“Uncomfortable is a given, but if it gets too uncomfortable let me know,” Rundell said jokingly, making it clear he was willing to bargain with the vocalists on questions of tempo and dynamics. Shorter’s handwritten scores are done in painstaking detail, but they generally don’t prescribe the speed or volume at which the music is to be played. “It’s really much more like playing Handel and Purcell, music that was written with no dynamics, in which you need to use your own taste and judgment,” Rundell said in an interview.
Blain-Cruz, the director (who was awarded a Doris Duke Artist Award last month; Shorter received an award in the same batch), said that the score and libretto were filled with “Easter eggs.” Although the music is extremely difficult, she said, which can make blocking and flow a challenge, it “lends itself to an atmosphere of playfulness: ‘Cool, we’re going to try this, and why don’t you pick your notes?’ That freedom is invigorating to the process.”
Shorter has stayed home on the West Coast while the company rehearses, but he tunes into rehearsals via Zoom. And until a couple weeks ago, he was still feeding new sheet music to Spalding and Rundell, continuing what has been a collaborative, evolving process throughout, in which every new addition or change — be it from Shorter, Spalding, a cast member or someone else — is worth responding to.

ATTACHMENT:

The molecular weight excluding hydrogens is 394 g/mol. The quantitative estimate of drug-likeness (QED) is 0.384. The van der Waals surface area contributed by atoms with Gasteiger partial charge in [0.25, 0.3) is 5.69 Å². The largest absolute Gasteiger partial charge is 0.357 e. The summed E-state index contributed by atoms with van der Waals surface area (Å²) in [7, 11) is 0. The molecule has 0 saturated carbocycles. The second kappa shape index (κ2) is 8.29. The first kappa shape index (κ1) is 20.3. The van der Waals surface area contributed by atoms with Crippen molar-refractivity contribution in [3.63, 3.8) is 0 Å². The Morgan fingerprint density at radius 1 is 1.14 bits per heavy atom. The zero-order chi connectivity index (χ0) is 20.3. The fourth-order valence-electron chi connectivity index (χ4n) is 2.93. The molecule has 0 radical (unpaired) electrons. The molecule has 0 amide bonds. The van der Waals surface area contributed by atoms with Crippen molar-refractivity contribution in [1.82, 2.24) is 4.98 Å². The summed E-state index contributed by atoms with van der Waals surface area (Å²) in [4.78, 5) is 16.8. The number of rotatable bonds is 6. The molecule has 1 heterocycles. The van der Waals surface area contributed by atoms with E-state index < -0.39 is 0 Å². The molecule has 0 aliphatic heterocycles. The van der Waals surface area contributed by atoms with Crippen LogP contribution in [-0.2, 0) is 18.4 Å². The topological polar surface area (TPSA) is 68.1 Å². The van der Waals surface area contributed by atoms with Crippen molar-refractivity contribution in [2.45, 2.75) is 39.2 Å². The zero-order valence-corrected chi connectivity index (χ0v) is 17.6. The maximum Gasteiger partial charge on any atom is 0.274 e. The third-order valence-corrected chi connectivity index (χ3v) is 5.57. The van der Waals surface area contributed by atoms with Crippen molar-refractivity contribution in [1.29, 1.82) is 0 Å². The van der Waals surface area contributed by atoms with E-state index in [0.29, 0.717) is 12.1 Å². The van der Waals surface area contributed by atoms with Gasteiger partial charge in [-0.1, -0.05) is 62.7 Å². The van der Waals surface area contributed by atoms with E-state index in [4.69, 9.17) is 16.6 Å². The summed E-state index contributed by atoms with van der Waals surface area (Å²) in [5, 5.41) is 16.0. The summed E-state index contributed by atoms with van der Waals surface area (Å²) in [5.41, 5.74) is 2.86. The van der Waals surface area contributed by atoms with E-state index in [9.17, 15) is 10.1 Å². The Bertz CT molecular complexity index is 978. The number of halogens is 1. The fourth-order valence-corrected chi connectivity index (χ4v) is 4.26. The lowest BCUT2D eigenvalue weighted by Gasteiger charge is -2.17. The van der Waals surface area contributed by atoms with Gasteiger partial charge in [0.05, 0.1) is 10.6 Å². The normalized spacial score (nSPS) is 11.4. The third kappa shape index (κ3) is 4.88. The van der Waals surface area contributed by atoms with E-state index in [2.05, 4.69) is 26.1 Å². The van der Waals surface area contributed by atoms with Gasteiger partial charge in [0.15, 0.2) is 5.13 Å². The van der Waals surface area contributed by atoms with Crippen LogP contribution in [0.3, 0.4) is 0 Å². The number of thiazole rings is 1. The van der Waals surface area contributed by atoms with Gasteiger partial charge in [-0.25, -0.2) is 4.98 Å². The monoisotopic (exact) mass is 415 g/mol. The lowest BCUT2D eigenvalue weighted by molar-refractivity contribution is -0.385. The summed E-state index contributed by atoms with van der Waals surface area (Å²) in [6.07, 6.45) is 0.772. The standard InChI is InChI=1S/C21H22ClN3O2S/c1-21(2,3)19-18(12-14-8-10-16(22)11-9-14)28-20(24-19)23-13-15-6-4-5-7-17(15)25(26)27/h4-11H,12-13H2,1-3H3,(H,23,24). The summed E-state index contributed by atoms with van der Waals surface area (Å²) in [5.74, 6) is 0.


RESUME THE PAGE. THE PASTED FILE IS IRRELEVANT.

Watching the rehearsals at the Armory on video, Shorter was having a full-circle moment. In the 1950s, when he was an undergrad at New York University, he went to weekly ROTC drills at the very same Park Avenue Armory, which was then still a military building. Around that time Shorter first hatched the idea to write an opera, titled “The Singing Lesson,” about a girl in New York City whose brother is in a motorcycle gang. When “West Side Story” came out, he ditched the idea.
Soon he became a known saxophonist around town, and a writer with a special voice. He became the main composer for whatever bands he joined, from Art Blakey’s Jazz Messengers to the Miles Davis Quintet. Boldly declarative but coolly farseeing, his compositions expanded the range of harmonic possibility in jazz. Then, in the 1970s and ’80s, he jumped outside of it, playing with the jazz-rock fusion band Weather Report and delving into Brazilian traditions and electronic-music frontiers.
Throughout the 21st century he has maintained a steady acoustic quartet (Danilo Perez on piano, John Patitucci on bass and Brian Blade on drums) for the first time in his career, and he has stepped more fully into orchestral writing. “Iphigenia” won’t be the first time he has paired the quartet with a Western orchestra.